Jeffrey Wright shows up as Dr. Valentin Narcisse, who happens to be a couple of levels above the murdered Dickie Pastor. He's got the newly widowed Alma with him, playing the role of traumatized rape victim. Nucky and Chalky know it’s bullshit, but Nucky decides Narcisse will get a 10 per cent stake in the Onyx Club. “It’s better off settled,” he tells Chalky, who wants a more permanent solution to the trouble, especially given the disdain he gets from Narcisse, all imperiousness and Bible verses. Unsurprisingly, Narcisse has no use for Alma once he got what he wanted, and sneers at her congress with Dunn Purnsley. “A thing mixed is a thing weakened,” he tells her, right before she’s literally dragged through the mud.
Another layer to Agent Knox this week! He’s an undercover agent working for acting director Hoover, J. Edgar, and not even Gaston Means is aware of it (or if he is, he doesn’t let Nucky know).
Eddie Kessler tenders his resignation, which Nucky decides to stave off -- not with his initial offer of money -- which Nucky confuses with respect, but with a promotion. And Richard Harrow is so tired of killing that he pardons a man he’s got a contract on. He can’t bring himself to kill the dying family dog, either, although that’s because he played with it as a pup. But Harrow’s real trouble is that his sister has no one else and a baby on the way, and owes money on the not-exactly-raking-it-in family farm.
And still no Margaret!
Daniel is a writer in Newfoundland with a wife and a daughter. He loves Jeffrey Wright and all, but haven’t we seen this sort of character a hundred times before? Follow him on Twitter (@DanMacEachern) or email him at email@example.com.
Jesus! If you were missing Van Alden from last week (first of all, who are you?) you get a whole lot of him right off the top, with his face filling the frame in the opening shot. He’s delivering a bouquet to a new mother, flowers to a funeral, and a punch to the face…all with accompanying congratulations, condolences and a demand for repayment, respectively, from O’Bannion. So that’s still happening. The last delivery sees the recipient wind up on the floor on his back, nose bloodied, swearing he’ll have the money tomorrow. "Better to not vow than to vow and not pay," says Van Alden solemnly, as he yoinks whatever money the guy has on him. I actually doubt that O’Bannion would have more patience for someone not pledging to repay, but I suppose that’s not the point. At any rate, I think I’d prefer, if I were a deadbeat, to merely take my licks and not have to listen to a little lecture from Aesop here.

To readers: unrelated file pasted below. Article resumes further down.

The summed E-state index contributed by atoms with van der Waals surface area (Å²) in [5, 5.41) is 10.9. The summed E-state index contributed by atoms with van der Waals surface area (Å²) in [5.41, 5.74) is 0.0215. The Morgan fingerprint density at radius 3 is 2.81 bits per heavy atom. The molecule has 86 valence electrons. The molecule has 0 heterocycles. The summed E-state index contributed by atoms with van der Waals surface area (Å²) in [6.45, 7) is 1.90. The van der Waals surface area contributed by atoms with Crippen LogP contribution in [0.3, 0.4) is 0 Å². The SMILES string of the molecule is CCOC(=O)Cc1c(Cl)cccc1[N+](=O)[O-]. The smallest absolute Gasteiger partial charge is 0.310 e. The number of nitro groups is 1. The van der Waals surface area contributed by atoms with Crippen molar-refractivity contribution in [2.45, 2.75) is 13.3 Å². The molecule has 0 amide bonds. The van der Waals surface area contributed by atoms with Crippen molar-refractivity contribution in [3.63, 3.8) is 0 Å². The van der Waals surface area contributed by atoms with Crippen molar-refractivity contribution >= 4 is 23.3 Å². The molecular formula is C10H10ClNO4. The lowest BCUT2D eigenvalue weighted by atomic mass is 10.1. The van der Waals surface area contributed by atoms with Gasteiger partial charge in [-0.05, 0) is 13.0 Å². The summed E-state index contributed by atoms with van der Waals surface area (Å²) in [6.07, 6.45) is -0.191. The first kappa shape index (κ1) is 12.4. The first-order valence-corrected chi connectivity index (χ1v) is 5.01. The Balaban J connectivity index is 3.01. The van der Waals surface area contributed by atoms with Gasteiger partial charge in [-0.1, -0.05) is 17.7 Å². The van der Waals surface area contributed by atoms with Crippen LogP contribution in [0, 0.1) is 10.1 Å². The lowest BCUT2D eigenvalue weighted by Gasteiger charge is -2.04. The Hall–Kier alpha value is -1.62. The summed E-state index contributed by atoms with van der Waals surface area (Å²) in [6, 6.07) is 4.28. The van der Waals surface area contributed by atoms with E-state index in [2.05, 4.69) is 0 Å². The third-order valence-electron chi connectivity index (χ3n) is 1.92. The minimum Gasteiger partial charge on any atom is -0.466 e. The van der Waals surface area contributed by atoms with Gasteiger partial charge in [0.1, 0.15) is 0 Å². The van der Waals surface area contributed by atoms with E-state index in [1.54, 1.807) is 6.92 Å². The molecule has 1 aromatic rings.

We’re a couple minutes in and Richard Harrow, returning to the family home, still hasn’t murdered anyone. What the balls? His sister tells him that "Samson ran off" this morning. This is a dog who is apparently too old and blind to hunt, a puppy that Richard himself played with as a puppy. While Richard and Emma talk about Samson, Richard gets himself a cup of coffee and puts in a stick of something, and I have no idea what it is. I’m not a coffee drinker, so far all I know this is something completely normal, but the camerawork sure seems to want me to take note of it.
Anyway, Emma asks Richard if he went to see their father, by which it’s immediately clear she means their father’s grave. Richard says their father was born in 1862, not 1869 as the tombstone reads. This is news to Emma, but Richard says their dad never wanted their mother to know just how much older he was. (I don’t blame him; my wife is younger than I am, and don’t think that isn’t constant cause for hilarity). Richard says his dad told him before he left for Fort Riley, since he didn’t want Richard to wait as long as he had before starting a family. "Stone’s bought and paid for. No changing it now," says Emma, looking slightly hurt that Richard — gone for however long, at this point — was more in their father’s confidence than she was.
As for their father’s death, Richard wants to know if it was quick, and Emma says he didn’t even want the minister around, having not much truck with that sort of business in the last couple of years. "So I was there, Gerald was there. He liked Jerry. You would have liked him, I think," says Emma. Richard thinks he remembers knowing him, Emma reminding him that his family runs the gravel pit out on Lake Road. Richard remembers the older one, Hubert, who Emma tells him comes around to help out.